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Roy Clayton III, left, and Matthew C. Perry square off with Keith Lombard, Jeremy Phillips and E.J. King this weekend in the first action for both teams since December.

Roy Clayton III, left, and Matthew C. Perry square off with Keith Lombard, Jeremy Phillips and E.J. King this weekend in the first action for both teams since December. (Dave Ornauer/Stars and Stripes)

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MARINE CORPS AIR STATION IWAKUNI, Japan – For nearly two months, Matthew C. Perry’s Shien Fleming feared he wouldn’t get a chance to top what has probably been the play of the season.

It was Dec. 12 at the Samurai’s home court. Seconds remained in what had been a tight basketball game with E.J. King. Fleming grabbed a rebound and threw a court-length pass to teammate Roy Clayton III, who hit a game-winning layup as time expired in a 56-55 win.

“That was definitely the best high school basketball play I’ve experienced for myself,” Fleming said.

It was a reversal of roles for the two; Clayton quarterbacked the football team and threw nine touchdown passes to receiver Fleming.

Fleming and the Samurai had to wait seven weeks to take the court again, thanks to a lengthy coronavirus-induced shutdown of DODEA high school sports throughout the Pacific that covered most of January, and on the heels of the two-week Christmas break in December.

Perry and King face off Friday in the first of two scheduled games this weekend. They’re 2-2 in head-to-head matchups so far this season; the Cobras are 7-2 overall.

“I just have my fingers crossed” for the last three weeks of the season, Fleming said, adding that practicing for so many weeks with no games on the horizon “just messed with everyone’s motivation. Not knowing what the future held for us was irritating.”

On the girls side, Perry will welcome Nile C. Kinnick, unbeaten through five games. King’s girls are 7-0, and the Red Devils and Cobras will square off in the weekend’s first game, a battle of Japan unbeatens.

“They love the challenge,” Kinnick girls coach Joey White said of what will be a matchup of a tall Red Devils team against a guard-oriented Cobras squad. “They just want to play. These girls are hungry.”

The King-Kinnick girls showdown highlights the return to action of basketball and wrestling teams in Japan and Korea after the lengthy hiatus. Guam High resumed play last weekend. Okinawa’s winter season was discontinued due to a spike in COVID cases.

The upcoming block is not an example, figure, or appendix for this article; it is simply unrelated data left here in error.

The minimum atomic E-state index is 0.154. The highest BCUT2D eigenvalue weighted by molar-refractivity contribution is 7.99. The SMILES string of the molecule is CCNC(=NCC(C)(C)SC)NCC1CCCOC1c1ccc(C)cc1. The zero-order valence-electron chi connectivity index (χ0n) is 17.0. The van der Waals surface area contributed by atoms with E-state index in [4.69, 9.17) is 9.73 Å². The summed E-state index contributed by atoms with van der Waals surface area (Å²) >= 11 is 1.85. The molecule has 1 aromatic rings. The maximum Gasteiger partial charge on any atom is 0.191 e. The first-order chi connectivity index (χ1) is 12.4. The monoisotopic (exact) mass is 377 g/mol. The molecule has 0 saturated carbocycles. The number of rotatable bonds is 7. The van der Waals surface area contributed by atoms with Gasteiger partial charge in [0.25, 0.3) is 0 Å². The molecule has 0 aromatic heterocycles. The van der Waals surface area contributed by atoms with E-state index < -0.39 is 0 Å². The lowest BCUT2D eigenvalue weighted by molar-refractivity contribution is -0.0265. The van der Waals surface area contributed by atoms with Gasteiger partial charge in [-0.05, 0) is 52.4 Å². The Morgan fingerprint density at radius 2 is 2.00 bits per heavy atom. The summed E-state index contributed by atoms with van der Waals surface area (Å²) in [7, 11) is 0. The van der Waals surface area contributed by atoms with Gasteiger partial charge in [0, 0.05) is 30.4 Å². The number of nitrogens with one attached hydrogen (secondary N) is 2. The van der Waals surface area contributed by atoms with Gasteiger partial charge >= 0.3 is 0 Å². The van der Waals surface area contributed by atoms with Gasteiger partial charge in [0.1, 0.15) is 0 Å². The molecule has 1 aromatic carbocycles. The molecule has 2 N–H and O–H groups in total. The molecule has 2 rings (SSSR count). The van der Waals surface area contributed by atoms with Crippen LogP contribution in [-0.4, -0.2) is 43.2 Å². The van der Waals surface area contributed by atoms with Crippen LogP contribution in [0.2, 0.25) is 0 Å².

The Samurai and Cobras boys were also scheduled to face Kinnick, but their trip to Iwakuni was canceled after a Red Devils player tested positive for COVID after Kinnick’s 53-37 home loss Tuesday to Yokota.

Elsewhere in Japan, Zama’s basketball teams travel to Edgren, while wrestling tri-meets are on tap at Perry and Kinnick.

In Korea, Daegu did not have enough to field a girls basketball team for Saturday’s three-school slate at Humphreys; that’s now limited to Humphreys two teams and to Osan. Daegu’s wrestling team has folded; Saturday’s meet at Osan will feature only the Cougars and Humphreys.

Daegu’s boys basketball team enters Saturday’s games at Osan against the Cougars and Humphreys with what Warriors coach Blake Sims called “mixed emotions.”

Like the girls, “some of the kids are hesitant to go because of the rise in (COVID) cases” throughout Korea, Sims said. They’ve tried different activities at school to keep the players motivated, such as 3-on-3 tournaments. “They’re just happy to play,” Sims said.

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Dave Ornauer has been employed by or assigned to Stars and Stripes Pacific almost continuously since March 5, 1981. He covers interservice and high school sports at DODEA-Pacific schools and manages the Pacific Storm Tracker.
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